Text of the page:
Wall Street has ended the calmest session in recent memory with a mixed performance as investors looked past a weak reading on the manufacturing...

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NEW YORK — Wall Street has ended the calmest session in recent memory with a mixed performance as investors looked past a weak reading on the manufacturing sector and focused on the election.

At the close, the Dow Jones industrial average fell 5.18 to 9319.83, having traded in a range of just 132 points — well below October’s average daily swing of 594 points.

Broader stock indicators were mixed. The Standard & Poor’s 500 index fell 2.45 to 966.30, while the Nasdaq composite index rose 5.38 to 1,726.33.

Stocks showed no lasting impact from the Institute for Supply Management report that its measure of U.S. manufacturing activity fell last month to its lowest level in 26 years as credit conditions tightened and disruptions remained from Hurricane Ike.

While trading was quiet, including the often volatile final hour, the calm doesn’t necessarily suggest stocks have carved a definitive bottom; investors likely won’t make big moves ahead of the election outcome.

A separate report showed construction spending fell by a smaller-than-expected amount in September as a rebound in nonresidential activity helped offset further weakness in home building. The Commerce Department said construction spending fell by 0.3 percent in September, less than the 0.8 percent decline many economists expected.

And major auto companies reported expected weak sales for the month of October today.

The data, particularly on manufacturing, support the growing belief that the economy is in recession, hurt by a drop in lending and slower overall spending. But with the Dow having tumbled more than 14 percent in October — its worst month in 21 years — the market priced in a significant falloff in economic activity. Wall Street must now determine whether the selloff in stocks is adequate, not enough or overdone.

Stephen Massocca, co-chief executive of Pacific Growth Equities, said the economic readings weren’t a surprise given the hits the economy has taken from the evaporation of lending since September. He said Wall Street’s tepid reaction also reflects the market’s process of forming a bottom after its sell-off. Investors are also waiting to make big bets until after the election, he said.

“What we’ve seen was a rally last week taking a dire depression off the table, and I think now what we have is a severe recession,” he said. “By and large, the economy is bad, but it’s not as bad as many people think it is. There are still people going to work every day.

“With the election tomorrow, obviously people probably want to wait and see what happens there. I think that’s probably holding people back,” Massocca said.

Trading had been expected to remain thin as many investors were sitting on the sidelines ahead of the election. Many analysts have said that in general, neither candidate is more favored than the other on Wall Street, but investors are eager to put the uncertainty behind them.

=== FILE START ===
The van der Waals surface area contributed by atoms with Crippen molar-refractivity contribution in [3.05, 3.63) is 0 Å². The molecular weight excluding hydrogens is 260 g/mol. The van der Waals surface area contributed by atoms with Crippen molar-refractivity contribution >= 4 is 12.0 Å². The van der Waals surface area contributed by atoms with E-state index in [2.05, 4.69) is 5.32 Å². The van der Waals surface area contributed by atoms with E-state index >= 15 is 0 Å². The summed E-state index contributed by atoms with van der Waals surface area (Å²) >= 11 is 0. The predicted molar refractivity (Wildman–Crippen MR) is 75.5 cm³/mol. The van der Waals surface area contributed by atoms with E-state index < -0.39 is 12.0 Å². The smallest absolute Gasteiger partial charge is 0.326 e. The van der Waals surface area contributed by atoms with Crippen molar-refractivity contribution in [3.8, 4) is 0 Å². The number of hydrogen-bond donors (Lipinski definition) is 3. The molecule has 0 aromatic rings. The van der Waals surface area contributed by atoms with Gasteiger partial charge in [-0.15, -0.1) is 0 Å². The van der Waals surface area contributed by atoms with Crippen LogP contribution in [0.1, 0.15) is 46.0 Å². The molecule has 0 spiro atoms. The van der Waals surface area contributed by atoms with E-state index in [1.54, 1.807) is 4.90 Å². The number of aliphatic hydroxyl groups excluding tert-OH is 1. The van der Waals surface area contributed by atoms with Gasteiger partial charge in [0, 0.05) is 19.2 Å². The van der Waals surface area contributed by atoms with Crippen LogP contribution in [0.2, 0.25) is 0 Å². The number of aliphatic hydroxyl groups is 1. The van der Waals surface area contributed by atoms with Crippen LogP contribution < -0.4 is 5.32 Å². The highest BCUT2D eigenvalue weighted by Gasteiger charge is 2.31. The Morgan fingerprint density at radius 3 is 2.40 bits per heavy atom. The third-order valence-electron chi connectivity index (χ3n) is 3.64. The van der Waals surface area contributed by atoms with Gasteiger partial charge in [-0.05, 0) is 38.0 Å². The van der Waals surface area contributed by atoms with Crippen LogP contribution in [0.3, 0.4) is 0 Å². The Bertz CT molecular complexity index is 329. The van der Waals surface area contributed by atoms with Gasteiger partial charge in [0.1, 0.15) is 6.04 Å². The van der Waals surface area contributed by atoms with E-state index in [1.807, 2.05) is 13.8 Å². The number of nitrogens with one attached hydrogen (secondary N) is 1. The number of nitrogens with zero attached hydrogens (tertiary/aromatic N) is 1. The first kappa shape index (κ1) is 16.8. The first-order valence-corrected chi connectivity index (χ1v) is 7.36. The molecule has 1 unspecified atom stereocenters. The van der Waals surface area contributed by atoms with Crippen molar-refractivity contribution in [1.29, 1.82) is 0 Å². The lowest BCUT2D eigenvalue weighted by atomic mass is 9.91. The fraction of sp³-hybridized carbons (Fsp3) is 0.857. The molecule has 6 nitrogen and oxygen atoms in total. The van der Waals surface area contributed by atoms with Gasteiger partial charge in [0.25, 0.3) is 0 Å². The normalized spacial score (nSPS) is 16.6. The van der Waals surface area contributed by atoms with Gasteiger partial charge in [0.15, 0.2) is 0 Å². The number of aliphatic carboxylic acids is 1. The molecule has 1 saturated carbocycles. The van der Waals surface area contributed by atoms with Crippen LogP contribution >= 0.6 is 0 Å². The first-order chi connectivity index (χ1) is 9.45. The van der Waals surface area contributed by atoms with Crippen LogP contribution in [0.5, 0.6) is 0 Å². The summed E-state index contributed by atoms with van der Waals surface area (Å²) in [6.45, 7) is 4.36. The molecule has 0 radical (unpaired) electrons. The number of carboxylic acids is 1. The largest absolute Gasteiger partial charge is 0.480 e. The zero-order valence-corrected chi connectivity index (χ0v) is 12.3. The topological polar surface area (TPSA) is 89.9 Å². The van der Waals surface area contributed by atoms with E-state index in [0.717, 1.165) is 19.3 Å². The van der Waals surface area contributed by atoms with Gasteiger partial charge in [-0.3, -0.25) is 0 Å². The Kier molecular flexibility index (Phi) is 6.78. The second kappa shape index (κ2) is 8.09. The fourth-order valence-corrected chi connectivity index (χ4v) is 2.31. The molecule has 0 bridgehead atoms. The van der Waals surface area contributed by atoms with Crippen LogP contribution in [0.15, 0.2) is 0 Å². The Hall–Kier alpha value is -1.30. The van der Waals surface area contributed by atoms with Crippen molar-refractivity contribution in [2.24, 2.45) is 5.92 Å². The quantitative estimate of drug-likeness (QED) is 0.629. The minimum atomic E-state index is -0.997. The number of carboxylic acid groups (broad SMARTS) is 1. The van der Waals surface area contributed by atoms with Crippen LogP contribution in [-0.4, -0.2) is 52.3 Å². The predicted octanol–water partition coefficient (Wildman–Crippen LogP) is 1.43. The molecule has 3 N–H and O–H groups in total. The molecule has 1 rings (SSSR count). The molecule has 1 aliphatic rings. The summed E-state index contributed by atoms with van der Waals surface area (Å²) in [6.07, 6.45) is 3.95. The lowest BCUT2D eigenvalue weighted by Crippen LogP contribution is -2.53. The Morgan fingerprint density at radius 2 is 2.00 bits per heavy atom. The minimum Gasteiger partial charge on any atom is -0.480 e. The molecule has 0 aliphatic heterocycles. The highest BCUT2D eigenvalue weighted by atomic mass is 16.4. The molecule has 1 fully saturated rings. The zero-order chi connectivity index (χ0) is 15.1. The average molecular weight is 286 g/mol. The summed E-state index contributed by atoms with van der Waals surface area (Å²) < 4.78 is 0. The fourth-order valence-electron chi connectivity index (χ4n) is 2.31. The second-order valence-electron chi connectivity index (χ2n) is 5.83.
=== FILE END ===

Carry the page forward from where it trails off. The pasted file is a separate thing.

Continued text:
John Dorfman, portfolio manager of the Dorfman Value Fund, noted that election years tend to be strong regardless of which party is in control of the White House and that even with a difficult economy the market has priced in a tough recession.

“I think we are groping for a bottom here and there is often a relief really after the election is resolved,” he said.

Given how far the stock market has already tumbled, analysts believe the market is showing signs of bottoming out. Last month, for all its problems, did end with a positive tone, thanks in large part to weeks of gradual improvement in the tight credit markets, but also because mutual funds were finished with selling at the end of their fiscal year. The Dow added 11.3 percent last week, its best weekly performance in 34 years, while the S&P 500 index climbed 10.5 percent.

But Craig Peckham, market strategist at Jefferies & Co., remains cautious. He said the market is still trying to determine how long the slowdown will last and if it’s longer than normal slowdowns, which he suspects.

“There continues to be risk to equity values particularly if we have a long-term downturn,” said. “I think we probably do end up bouncing around for a while and I think real conviction to the upside or the downside won’t come until people get better visibility on 2009.”

Peckham contends that if the economy looks to be in for a sustained slowdown it could be difficult for stocks to hold present values and stay above the market’s Oct. 10 lows against a stream of dour economic readings.

Also today, a key bank-to-bank lending rate known as Libor was unchanged with Friday’s rate of 3.03 percent for three-month dollar loans. A fall in the London Interbank Offered Rate indicates that banks are more willing to lend to one another.

Investors’ demand for short-term government debt remained high, however, a sign that they remain cautious. The yield on the three-month Treasury bill, seen as one of the safest assets around, rose only slightly to 0.43 percent from 0.43 percent Friday. A low yield indicates high demand.

The yield on the benchmark 10-year Treasury note fell to 3.91 percent from 3.96 percent late Friday.

Light, sweet crude fell $3.87 to settle at $63.91 a barrel on the New York Mercantile Exchange.